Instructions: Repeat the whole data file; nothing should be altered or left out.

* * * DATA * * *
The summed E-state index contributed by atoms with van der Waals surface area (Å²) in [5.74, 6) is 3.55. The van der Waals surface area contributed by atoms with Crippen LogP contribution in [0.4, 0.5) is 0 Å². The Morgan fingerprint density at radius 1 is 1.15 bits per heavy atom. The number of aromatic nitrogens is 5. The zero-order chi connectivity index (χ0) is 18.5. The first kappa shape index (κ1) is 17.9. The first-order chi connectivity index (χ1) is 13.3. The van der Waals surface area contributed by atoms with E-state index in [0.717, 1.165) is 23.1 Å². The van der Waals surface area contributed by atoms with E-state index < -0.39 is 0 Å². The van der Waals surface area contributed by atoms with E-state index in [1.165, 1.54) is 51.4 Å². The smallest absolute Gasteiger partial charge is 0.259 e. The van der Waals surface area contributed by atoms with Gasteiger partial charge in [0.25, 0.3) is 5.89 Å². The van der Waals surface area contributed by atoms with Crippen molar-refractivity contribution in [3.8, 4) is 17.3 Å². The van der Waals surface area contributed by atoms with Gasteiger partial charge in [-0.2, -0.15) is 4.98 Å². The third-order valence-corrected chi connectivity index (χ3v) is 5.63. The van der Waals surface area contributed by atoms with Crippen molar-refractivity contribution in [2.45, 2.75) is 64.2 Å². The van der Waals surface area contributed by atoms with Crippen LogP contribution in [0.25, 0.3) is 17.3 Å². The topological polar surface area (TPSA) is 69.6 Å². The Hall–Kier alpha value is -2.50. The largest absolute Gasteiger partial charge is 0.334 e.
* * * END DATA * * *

The summed E-state index contributed by atoms with van der Waals surface area (Å²) in [5.74, 6) is 3.55. The van der Waals surface area contributed by atoms with Crippen LogP contribution in [0.4, 0.5) is 0 Å². The Morgan fingerprint density at radius 1 is 1.15 bits per heavy atom. The number of aromatic nitrogens is 5. The zero-order chi connectivity index (χ0) is 18.5. The first kappa shape index (κ1) is 17.9. The first-order chi connectivity index (χ1) is 13.3. The van der Waals surface area contributed by atoms with E-state index in [0.717, 1.165) is 23.1 Å². The van der Waals surface area contributed by atoms with E-state index < -0.39 is 0 Å². The van der Waals surface area contributed by atoms with E-state index in [1.165, 1.54) is 51.4 Å². The smallest absolute Gasteiger partial charge is 0.259 e. The van der Waals surface area contributed by atoms with Gasteiger partial charge in [0.25, 0.3) is 5.89 Å². The van der Waals surface area contributed by atoms with Crippen molar-refractivity contribution in [3.8, 4) is 17.3 Å². The van der Waals surface area contributed by atoms with Gasteiger partial charge in [-0.2, -0.15) is 4.98 Å². The third-order valence-corrected chi connectivity index (χ3v) is 5.63. The van der Waals surface area contributed by atoms with Crippen molar-refractivity contribution in [2.45, 2.75) is 64.2 Å². The van der Waals surface area contributed by atoms with Crippen LogP contribution in [0.25, 0.3) is 17.3 Å². The topological polar surface area (TPSA) is 69.6 Å². The Hall–Kier alpha value is -2.50. The largest absolute Gasteiger partial charge is 0.334 e.